John McAfee Pulls Lame Attempt At Tricking WhatsApp Into Thinking He Hacked The Service

John McAfee, the antivirus pioneer who created the self-titled AV software that was eventually sold to Intel for $7.68 billion, tried shopping a story to the media that he and his merry band of hackers thwarted WhatsApp's encryption because of a major flaw in Android. The only problem is it didn't exactly happen that way.

WhatsApp is an interesting target because it recently announced the addition of end-to-end encryption. It's also the most used messaging application in the world with over a billion users, so if there's a flaw in Android, the most popular mobile OS on the planet, that compromises the security and privacy of WhatsApp, then it's a big deal. But according to Gizmodo, all McAfee did was pre-install keyloggers onto a pair of smartphones that he wanted media outlets to use to verify his claim.


McAfee's grand plan was to send any major media outlet that would listen two Samsung phones in sealed boxes, presumably to give off the impression that they were new and hadn't been tampered with. Experts working for McAfee would then unbox the phones in front of the reporters and send messages to one another through WhatsApp, all while McAfee reads the encrypted messages from a remote location via Skype.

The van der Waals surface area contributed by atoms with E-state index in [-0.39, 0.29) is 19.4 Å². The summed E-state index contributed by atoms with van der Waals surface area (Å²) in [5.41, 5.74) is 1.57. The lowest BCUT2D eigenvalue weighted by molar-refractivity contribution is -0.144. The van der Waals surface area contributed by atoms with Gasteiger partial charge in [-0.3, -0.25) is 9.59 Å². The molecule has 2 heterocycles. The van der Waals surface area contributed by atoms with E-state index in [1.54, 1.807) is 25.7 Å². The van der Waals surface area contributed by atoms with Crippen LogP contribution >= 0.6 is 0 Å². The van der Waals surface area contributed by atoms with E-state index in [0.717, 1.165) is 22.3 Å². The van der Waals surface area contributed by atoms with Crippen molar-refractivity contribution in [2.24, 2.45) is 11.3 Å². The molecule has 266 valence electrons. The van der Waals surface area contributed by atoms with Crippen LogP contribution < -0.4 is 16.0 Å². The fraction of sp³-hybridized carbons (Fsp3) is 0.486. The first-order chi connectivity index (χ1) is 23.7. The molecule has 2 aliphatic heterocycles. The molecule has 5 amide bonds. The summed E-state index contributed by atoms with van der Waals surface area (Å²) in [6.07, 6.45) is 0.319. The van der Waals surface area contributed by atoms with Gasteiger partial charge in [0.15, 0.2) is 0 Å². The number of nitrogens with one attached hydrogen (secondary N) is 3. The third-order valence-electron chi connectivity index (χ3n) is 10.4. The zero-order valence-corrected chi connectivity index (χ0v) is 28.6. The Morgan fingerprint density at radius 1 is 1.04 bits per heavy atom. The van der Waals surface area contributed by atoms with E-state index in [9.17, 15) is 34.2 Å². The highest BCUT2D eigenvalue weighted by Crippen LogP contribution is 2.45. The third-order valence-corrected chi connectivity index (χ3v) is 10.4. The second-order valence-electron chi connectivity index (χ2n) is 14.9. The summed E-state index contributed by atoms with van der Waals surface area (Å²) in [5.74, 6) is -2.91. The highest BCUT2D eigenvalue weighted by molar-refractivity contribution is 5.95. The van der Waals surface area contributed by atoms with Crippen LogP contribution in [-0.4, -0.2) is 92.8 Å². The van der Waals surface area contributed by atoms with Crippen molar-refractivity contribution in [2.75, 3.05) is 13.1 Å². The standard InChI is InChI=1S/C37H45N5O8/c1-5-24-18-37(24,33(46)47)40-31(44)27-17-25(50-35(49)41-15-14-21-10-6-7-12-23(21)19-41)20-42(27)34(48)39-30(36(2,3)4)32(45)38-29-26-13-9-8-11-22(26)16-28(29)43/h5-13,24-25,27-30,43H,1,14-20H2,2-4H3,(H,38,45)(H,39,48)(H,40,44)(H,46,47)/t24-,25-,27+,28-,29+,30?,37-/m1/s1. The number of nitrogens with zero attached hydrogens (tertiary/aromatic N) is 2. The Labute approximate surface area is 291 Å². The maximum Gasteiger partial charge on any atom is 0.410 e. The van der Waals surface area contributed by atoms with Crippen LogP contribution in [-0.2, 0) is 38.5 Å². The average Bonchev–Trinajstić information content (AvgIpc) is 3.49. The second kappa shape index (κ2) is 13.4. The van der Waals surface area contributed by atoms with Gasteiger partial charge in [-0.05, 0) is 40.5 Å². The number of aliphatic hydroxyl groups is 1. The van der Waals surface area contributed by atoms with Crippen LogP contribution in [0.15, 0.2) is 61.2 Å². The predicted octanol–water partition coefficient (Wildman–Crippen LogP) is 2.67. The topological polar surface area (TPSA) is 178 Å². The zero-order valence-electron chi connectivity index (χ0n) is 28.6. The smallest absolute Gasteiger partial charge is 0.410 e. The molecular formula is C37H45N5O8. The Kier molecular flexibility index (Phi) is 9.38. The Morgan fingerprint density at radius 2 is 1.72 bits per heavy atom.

Research firm Cybersecurity Ventures ran with the story using a sensational headline, but also notes that traces of malware were found on the phones, including "a keyboarding recording vulnerability." McAfee and his team didn't hack WhatsApp or do anything notable, really—they simply installed a keylogger and spun it to reporters that WhatsApp's end-to-end encryption had been compromised.

Moxie Marlinspike, the person who developed WhatsApp's encryption, said McAfee "reluctantly" admitted as much in a phone interview and said the media outlets he contacted turned him down after he told them how the supposed hack worked.

This isn't the first time McAfee's been involved with dubious hacking claims. When the FBI was locked in a legal battle with Apple over a locked iPhone that belonged to Syed Farook, one of the San Bernardino shooters, McAfee claimed he and his team could hack the handset with ease. He then later revealed it was lie to generate a "sh*tload of public attention."